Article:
And this isn't just outside the castle.

The cache of black powder within the catacombs collapses from the force as well.

Our terrible bishop gets his just desserts, crushed under the wreckage of his escape route.


Out on the battlefield, chaos has erupted.

Istvan's men, exhausted from the endless tromp across the country, break ranks. Both Tomislav's confidence and the gunpowder devastation has shattered their belief in their warrior king.

But Istvan made his name by his brutality. He crushes the skull of one of his own men, threatening his own men to stand their ground and take the castle or he will flay them himself.

Even his choice of weapon feeds our information of Istvan. This isn't the elegance of a rapier. He isn't a skilled fighter who would use a sword. He uses a war hammer. He bludgeons. There is no grace. It suits him.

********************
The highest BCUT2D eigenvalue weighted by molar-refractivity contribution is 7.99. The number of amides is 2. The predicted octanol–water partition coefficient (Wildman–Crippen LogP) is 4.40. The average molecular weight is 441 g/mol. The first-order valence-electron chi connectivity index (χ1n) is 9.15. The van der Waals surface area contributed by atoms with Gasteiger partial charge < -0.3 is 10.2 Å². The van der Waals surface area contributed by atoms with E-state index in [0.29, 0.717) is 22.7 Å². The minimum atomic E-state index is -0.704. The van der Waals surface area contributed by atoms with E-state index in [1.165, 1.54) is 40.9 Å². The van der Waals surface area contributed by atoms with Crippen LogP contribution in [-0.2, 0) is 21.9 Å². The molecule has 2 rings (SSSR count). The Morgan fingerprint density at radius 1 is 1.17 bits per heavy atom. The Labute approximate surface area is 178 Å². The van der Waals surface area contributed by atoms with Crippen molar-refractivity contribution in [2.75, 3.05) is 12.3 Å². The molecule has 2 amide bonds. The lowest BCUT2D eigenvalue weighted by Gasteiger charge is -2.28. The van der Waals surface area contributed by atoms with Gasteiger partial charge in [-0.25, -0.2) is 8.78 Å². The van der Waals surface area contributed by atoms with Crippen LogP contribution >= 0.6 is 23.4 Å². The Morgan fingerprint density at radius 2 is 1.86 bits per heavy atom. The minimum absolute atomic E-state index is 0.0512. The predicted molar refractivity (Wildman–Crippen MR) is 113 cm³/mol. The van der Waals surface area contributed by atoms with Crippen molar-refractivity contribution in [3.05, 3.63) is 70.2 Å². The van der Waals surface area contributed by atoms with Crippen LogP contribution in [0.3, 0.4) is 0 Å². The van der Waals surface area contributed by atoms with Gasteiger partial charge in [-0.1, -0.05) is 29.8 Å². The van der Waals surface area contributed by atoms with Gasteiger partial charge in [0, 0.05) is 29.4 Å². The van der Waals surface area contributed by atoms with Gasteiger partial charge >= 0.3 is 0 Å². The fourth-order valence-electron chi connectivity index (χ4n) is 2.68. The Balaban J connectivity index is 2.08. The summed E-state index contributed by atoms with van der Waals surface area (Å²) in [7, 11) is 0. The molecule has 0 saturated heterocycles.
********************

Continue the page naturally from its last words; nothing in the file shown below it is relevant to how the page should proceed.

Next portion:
All along, Tomislav has wanted to fight Istvan one on one. Crush the head and the body will die. We already know that Istvan's army is stretched thin. Without their leader, they'll most likely disband.

In the midst of the fight, Tomislav lights an arrow and says that it is time for Istvan to die. You might think that he is going to shoot Istvan in the chest. But instead we get that wonderful panel where we see the arrow soar overhead.

He didn't miss.

It ignites the field again, forming a circle around the combatants. Welcome to hell.

It sets up an almost Dark Knight Returns riff. Tomislav vs. Istvan like Batman vs. the Mutant Leader. You can't defeat the army; you need to defeat the leader. This isn't a castle courtyard. It's an operating table. And Tomislav is the surgeon.

Seriously, look at that last shot. Look at Tomislav's face.


I know this book might not be for everybody. But it sings to me. Everyone should be reading this. Get the trade if you can't find the individual issues.

Overall grade: A

1 comment:

Anonymous said...

It isn't related, but you need to see the sales of Supergirl for October.

Supergirl 23 doubles the sales of Supergirl 22.